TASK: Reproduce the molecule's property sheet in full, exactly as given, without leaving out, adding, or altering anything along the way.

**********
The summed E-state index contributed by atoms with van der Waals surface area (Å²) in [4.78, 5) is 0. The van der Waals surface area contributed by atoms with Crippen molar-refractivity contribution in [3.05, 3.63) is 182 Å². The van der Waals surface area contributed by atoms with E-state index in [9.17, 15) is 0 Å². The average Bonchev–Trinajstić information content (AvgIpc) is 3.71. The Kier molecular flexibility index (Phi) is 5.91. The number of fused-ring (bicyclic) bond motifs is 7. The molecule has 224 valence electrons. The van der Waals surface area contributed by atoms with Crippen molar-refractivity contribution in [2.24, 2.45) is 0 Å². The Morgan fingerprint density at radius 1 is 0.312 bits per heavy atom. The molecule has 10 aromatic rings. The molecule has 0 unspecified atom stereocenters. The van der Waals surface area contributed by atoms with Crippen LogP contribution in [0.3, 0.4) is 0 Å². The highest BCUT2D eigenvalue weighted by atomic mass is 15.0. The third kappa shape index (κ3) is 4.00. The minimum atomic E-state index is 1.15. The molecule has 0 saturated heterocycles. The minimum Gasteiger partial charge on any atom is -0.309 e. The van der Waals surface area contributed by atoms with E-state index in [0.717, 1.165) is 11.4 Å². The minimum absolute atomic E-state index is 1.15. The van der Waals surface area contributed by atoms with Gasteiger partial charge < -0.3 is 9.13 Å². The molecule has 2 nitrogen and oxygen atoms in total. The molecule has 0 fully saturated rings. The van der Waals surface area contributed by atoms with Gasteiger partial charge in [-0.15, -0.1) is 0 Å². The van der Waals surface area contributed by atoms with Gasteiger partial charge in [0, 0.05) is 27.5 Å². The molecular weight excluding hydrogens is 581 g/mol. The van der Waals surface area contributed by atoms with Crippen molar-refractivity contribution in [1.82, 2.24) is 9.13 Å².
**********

The summed E-state index contributed by atoms with van der Waals surface area (Å²) in [4.78, 5) is 0. The van der Waals surface area contributed by atoms with Crippen molar-refractivity contribution in [3.05, 3.63) is 182 Å². The van der Waals surface area contributed by atoms with E-state index in [9.17, 15) is 0 Å². The average Bonchev–Trinajstić information content (AvgIpc) is 3.71. The Kier molecular flexibility index (Phi) is 5.91. The number of fused-ring (bicyclic) bond motifs is 7. The molecule has 224 valence electrons. The van der Waals surface area contributed by atoms with Crippen molar-refractivity contribution in [2.24, 2.45) is 0 Å². The Morgan fingerprint density at radius 1 is 0.312 bits per heavy atom. The molecule has 10 aromatic rings. The molecule has 0 unspecified atom stereocenters. The van der Waals surface area contributed by atoms with Crippen LogP contribution in [0.3, 0.4) is 0 Å². The highest BCUT2D eigenvalue weighted by atomic mass is 15.0. The third kappa shape index (κ3) is 4.00. The minimum atomic E-state index is 1.15. The molecule has 0 saturated heterocycles. The minimum Gasteiger partial charge on any atom is -0.309 e. The van der Waals surface area contributed by atoms with E-state index in [0.717, 1.165) is 11.4 Å². The minimum absolute atomic E-state index is 1.15. The van der Waals surface area contributed by atoms with Gasteiger partial charge < -0.3 is 9.13 Å². The molecule has 2 nitrogen and oxygen atoms in total. The molecule has 0 fully saturated rings. The van der Waals surface area contributed by atoms with Gasteiger partial charge in [-0.15, -0.1) is 0 Å². The van der Waals surface area contributed by atoms with Gasteiger partial charge in [0, 0.05) is 27.5 Å². The molecular weight excluding hydrogens is 581 g/mol. The van der Waals surface area contributed by atoms with Crippen molar-refractivity contribution in [1.82, 2.24) is 9.13 Å².